The second project surveyed families from 11 villages who were voluntarily being relocated outside the park. After examining the experience for 419 households during two separate relocations, in 2002 and 2006, I found stark differences between the two different- resettlement villages, with one of them faring better in terms of economics, hardships, and uncertainty. Successful conservation resettlement requires substantial financial support to meet people’s socio-economic needs, active consultation of the people involved, and partnerships of committed non-governmental and governmental organizations.
My career defining moment came during my fieldwork in Bhadra, during my master’s work at Yale. Having grown up exploring forests of India with my father Ullas Karanth [a well known tiger biologist and conservationist], I had an extraordinary albeit unusual childhood. I got to spend hours watching animals and exploring wonderful places. The hardships he faced as a scientist and conservationist made me decide as a teenager not to pursue a similar career in wildlife.
During my master’s I found myself designing a field project that required me to do field work in Bhadra. A car accident on the second day of fieldwork resulted in a cracked kneecap and I was distraught. For me this meant that the project I spent months designing, obtaining funding and permission for was over. I was determined to complete this project. A month later I hobbled back resolutely, walked transects in pouring rain through rugged mountainous terrain — and getting bitten by leeches — to collect data. Though physically painful and mentally challenging, the three months I spent in this park re-ignited my childhood passion for wild nature and I made a decision to become a conservation biologist. 
I am now a conservation scientist working with Wildlife Conservation Society and the Centre for Wildlife Studies (India). I also hold adjunct faculty positions at Duke University and National Centre for Biological Sciences and am an Explorer with the National Geographic Society. Over the past 16 years, I have worked in thousands of villages and explored many wild places in India. Every field experience reinforces my belief that we still have a lot to protect and every conservation battle matters.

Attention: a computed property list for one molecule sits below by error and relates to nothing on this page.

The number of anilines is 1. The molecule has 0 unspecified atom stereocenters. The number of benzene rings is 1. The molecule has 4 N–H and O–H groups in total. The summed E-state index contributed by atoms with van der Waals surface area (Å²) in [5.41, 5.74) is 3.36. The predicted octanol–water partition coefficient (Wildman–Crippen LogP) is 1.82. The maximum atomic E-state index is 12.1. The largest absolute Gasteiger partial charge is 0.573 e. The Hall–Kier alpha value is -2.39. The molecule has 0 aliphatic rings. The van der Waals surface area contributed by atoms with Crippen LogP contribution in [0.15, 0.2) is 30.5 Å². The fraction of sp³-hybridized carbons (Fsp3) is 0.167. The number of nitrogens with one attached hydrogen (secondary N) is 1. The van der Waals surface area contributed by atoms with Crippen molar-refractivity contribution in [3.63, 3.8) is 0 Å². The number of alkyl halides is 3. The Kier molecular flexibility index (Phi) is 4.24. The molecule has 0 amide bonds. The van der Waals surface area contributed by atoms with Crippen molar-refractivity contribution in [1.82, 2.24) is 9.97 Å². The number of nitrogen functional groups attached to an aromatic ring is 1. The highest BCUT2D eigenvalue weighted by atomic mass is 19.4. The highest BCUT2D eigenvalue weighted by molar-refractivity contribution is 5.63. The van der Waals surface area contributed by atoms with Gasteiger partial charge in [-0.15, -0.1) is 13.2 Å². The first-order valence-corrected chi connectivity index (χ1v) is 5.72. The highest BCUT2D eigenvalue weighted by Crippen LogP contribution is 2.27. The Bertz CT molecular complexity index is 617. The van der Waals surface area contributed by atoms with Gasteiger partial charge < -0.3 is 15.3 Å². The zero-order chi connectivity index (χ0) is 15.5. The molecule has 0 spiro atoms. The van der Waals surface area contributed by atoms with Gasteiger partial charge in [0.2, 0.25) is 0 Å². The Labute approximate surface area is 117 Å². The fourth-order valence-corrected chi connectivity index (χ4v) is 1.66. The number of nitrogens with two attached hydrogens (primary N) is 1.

Whendee Silver

Professor of Ecosystem Ecology, University of California, Berkeley

TRI whendee silver
While at F&ES, I conducted research in Puerto Rico and in Costa Rica. In Costa Rica, I worked with the Centro Agronomico Tropical de Investigacion y Ensenanza (CATIE) on tropical secondary forests and in Puerto Rico I studied the effects of disturbance (harvesting and a hurricane) on tropical forest biogeochemical cycling.
The Costa Rica experience helped me refine my interests in biogeochemistry (as opposed to community ecology and social science, which were other interests I could explore at CATIE). The Puerto Rico research allowed me to really delve in detail into how ecosystems function.
There were many memorable experiences at Yale. Working with Tom Siccama was a highlight, especially getting to work with him in Puerto Rico — which of course he said was just like Connecticut, only different. I also remember Herb Bormann calling my thesis research “Hubbard Brook South.”
I am an ecosystem ecologist/biogeochemist/tropical ecologist on the faculty at UC Berkeley. I still work in Puerto Rico and contribute to and run some large research projects there. My time at Yale was instrumental in helping me get to where I am today. 

Pradeep Kurukuliasuriya

Head, Climate Change Adaptation, UN Development Programme – Global Environment Facility

TRI pradeep kurukulasuriya 2
At Yale, my research was based on data from several countries in Africa. The sample was drawn to reflect the agro-ecological zones across the continent, so data was collected in South Africa, Zambia, Zimbabwe, Kenya, Ethiopia, Senegal, Egypt, Niger, Ghana, and Cameroon.  Approximately 10,000 observations of household-level data from farms were collected from each country in order to examine the economic impact of climate change adaptation in agriculture, such as crop choice and irrigation.